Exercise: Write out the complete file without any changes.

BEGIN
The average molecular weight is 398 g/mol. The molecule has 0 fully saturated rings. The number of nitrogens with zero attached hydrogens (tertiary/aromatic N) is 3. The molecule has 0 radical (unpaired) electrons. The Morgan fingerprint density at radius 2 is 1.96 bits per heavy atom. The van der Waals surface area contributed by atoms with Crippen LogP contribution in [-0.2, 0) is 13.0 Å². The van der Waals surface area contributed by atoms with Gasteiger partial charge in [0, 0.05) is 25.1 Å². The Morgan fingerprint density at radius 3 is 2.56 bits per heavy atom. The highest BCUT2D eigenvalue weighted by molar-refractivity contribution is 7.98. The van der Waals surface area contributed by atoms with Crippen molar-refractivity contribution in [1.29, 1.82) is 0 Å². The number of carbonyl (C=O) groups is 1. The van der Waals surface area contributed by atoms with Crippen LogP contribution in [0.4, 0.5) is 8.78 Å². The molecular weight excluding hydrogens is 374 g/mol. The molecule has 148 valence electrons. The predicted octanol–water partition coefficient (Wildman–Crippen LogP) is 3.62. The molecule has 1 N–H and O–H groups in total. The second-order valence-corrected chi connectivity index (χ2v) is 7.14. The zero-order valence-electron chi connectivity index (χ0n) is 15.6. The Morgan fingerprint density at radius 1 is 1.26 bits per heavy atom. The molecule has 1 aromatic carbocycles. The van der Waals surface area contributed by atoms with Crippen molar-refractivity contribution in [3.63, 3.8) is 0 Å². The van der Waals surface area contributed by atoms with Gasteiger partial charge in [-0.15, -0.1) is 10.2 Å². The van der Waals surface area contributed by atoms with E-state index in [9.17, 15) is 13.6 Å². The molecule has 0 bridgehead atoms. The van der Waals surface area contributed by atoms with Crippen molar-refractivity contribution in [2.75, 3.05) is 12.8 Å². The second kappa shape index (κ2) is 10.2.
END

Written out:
The average molecular weight is 398 g/mol. The molecule has 0 fully saturated rings. The number of nitrogens with zero attached hydrogens (tertiary/aromatic N) is 3. The molecule has 0 radical (unpaired) electrons. The Morgan fingerprint density at radius 2 is 1.96 bits per heavy atom. The van der Waals surface area contributed by atoms with Crippen LogP contribution in [-0.2, 0) is 13.0 Å². The van der Waals surface area contributed by atoms with Gasteiger partial charge in [0, 0.05) is 25.1 Å². The Morgan fingerprint density at radius 3 is 2.56 bits per heavy atom. The highest BCUT2D eigenvalue weighted by molar-refractivity contribution is 7.98. The van der Waals surface area contributed by atoms with Crippen molar-refractivity contribution in [1.29, 1.82) is 0 Å². The number of carbonyl (C=O) groups is 1. The van der Waals surface area contributed by atoms with Crippen LogP contribution in [0.4, 0.5) is 8.78 Å². The molecular weight excluding hydrogens is 374 g/mol. The molecule has 148 valence electrons. The predicted octanol–water partition coefficient (Wildman–Crippen LogP) is 3.62. The molecule has 1 N–H and O–H groups in total. The second-order valence-corrected chi connectivity index (χ2v) is 7.14. The zero-order valence-electron chi connectivity index (χ0n) is 15.6. The Morgan fingerprint density at radius 1 is 1.26 bits per heavy atom. The molecule has 1 aromatic carbocycles. The van der Waals surface area contributed by atoms with Crippen molar-refractivity contribution in [3.63, 3.8) is 0 Å². The van der Waals surface area contributed by atoms with Gasteiger partial charge in [-0.15, -0.1) is 10.2 Å². The van der Waals surface area contributed by atoms with E-state index in [9.17, 15) is 13.6 Å². The molecule has 0 bridgehead atoms. The van der Waals surface area contributed by atoms with Crippen molar-refractivity contribution in [2.75, 3.05) is 12.8 Å². The second kappa shape index (κ2) is 10.2.